Some would argue no bill is dead until the Legislature adjourns and lawmakers are safely on their way home.
But unicameral legislature supporters might as well start addressing their sympathy cards-- the chances of any vote on the issue are next to none.
House Speaker Steve Sviggum confirmed in a Tuesday phone interview that the bill, listed as Ventura's top priority at the session's outset, is pretty much dead.
"I say that with a great deal of remorse," the Kenyon Republican noted. "I'm the author of the bill. I believe in it in terms of what good it would bring to state government."
Sviggum has asked Ventura to talk to his caucus on the topic in the past few weeks and he has chosen not to do so, the lawmaker said.
The governor disappointed many pro-life lawmakers with his veto of the bill that called for a waiting period for women seeking abortions, sometimes called the right-to-know bill. In the eyes of some lawmakers, Sviggum said, the governor went back on his word by vetoing the bill after his staff had worked with pro-life supporters to devise language that might be acceptable.
"There were some hard feelings," he said. "There's no connection between the right-to-know bill and any other issue but it would be unfair to tell you the veto didn't leave some sour attitudes."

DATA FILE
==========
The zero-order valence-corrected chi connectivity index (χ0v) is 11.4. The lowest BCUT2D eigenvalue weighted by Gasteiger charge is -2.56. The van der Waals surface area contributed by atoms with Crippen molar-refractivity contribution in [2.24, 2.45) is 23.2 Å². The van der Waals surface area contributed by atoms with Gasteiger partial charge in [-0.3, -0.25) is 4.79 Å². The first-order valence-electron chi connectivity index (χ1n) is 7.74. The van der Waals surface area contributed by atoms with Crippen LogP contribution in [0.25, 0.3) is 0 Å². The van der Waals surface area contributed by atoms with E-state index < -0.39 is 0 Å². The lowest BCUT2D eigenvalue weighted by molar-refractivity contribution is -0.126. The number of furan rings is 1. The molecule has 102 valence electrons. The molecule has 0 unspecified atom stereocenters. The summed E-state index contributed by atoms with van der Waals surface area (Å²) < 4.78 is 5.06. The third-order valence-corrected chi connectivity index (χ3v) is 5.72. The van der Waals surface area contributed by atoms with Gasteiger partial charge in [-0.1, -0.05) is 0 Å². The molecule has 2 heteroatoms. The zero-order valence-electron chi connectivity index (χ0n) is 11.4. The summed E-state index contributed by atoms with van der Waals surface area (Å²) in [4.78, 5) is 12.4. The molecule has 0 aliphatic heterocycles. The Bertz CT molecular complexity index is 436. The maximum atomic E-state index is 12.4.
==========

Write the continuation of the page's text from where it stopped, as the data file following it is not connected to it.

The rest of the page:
To force a House vote as speaker would require Sviggum to "burn up a lot of political capital."
Another factor in the bill's failure has been public apathy. He recalled speaking on the issue in Brainerd at an event that drew only 20 people. And many of those people were there as part of a class assignment.
He favored giving the public the right to vote on the issue but it was more than just a matter of letting the public decide on an important issue.
"I believe in the issue," he said. "If it were just that (letting the public vote) -- we could do that on 100 things. This is more than giving the people choice. It's a responsible move to an open and more accountable government."
The timing, with reapportionment coming soon after the 2000 census, was perfect for the switch to a unicameral system. Sviggum doesn't see any evidence that the chances for a successful unicameral bill will get any better in future sessions.
"I don't suspect they are going to be much better than they are right now," he said.
Turning to other legislative issues, Sviggum said big differences exist between the House and Senate on a potential bonding bill agreement. The House backed the governor's recommended number of $400 million for general obligation bonds while the Senate bonding figure for capital investment projects (with some cash projects included) is $1.1 billion.
Since the two parties are so far apart, Sviggum raised the possibility that there would be no big spending bills and no tax rebates.
"I don't think that would be the best situation," he said. However, he said it was preferable to spending too much and obtaining no permanent tax cut.
He said he thinks that outcome can be avoided if the Senate is willing to negotiate fairly and honestly.
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